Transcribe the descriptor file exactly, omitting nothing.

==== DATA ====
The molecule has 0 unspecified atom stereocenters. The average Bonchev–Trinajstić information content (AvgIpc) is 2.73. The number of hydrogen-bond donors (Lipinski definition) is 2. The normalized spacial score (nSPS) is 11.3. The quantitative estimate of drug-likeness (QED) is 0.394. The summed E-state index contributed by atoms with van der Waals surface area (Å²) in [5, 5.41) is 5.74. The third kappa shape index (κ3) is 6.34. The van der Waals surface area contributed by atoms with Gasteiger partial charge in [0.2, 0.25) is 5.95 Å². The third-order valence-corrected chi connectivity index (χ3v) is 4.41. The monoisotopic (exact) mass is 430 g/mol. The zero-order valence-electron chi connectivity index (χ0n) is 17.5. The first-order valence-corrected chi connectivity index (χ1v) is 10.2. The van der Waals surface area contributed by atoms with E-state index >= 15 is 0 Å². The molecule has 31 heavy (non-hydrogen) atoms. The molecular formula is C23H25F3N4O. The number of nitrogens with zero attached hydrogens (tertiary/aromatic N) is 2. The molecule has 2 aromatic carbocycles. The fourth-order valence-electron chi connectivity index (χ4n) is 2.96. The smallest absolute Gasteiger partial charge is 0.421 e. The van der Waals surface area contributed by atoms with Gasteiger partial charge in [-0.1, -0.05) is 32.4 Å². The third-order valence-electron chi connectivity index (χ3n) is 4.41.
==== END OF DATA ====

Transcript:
The molecule has 0 unspecified atom stereocenters. The average Bonchev–Trinajstić information content (AvgIpc) is 2.73. The number of hydrogen-bond donors (Lipinski definition) is 2. The normalized spacial score (nSPS) is 11.3. The quantitative estimate of drug-likeness (QED) is 0.394. The summed E-state index contributed by atoms with van der Waals surface area (Å²) in [5, 5.41) is 5.74. The third kappa shape index (κ3) is 6.34. The van der Waals surface area contributed by atoms with Gasteiger partial charge in [0.2, 0.25) is 5.95 Å². The third-order valence-corrected chi connectivity index (χ3v) is 4.41. The monoisotopic (exact) mass is 430 g/mol. The zero-order valence-electron chi connectivity index (χ0n) is 17.5. The first-order valence-corrected chi connectivity index (χ1v) is 10.2. The van der Waals surface area contributed by atoms with E-state index >= 15 is 0 Å². The molecule has 31 heavy (non-hydrogen) atoms. The molecular formula is C23H25F3N4O. The number of nitrogens with zero attached hydrogens (tertiary/aromatic N) is 2. The molecule has 2 aromatic carbocycles. The fourth-order valence-electron chi connectivity index (χ4n) is 2.96. The smallest absolute Gasteiger partial charge is 0.421 e. The van der Waals surface area contributed by atoms with Gasteiger partial charge in [-0.1, -0.05) is 32.4 Å². The third-order valence-electron chi connectivity index (χ3n) is 4.41.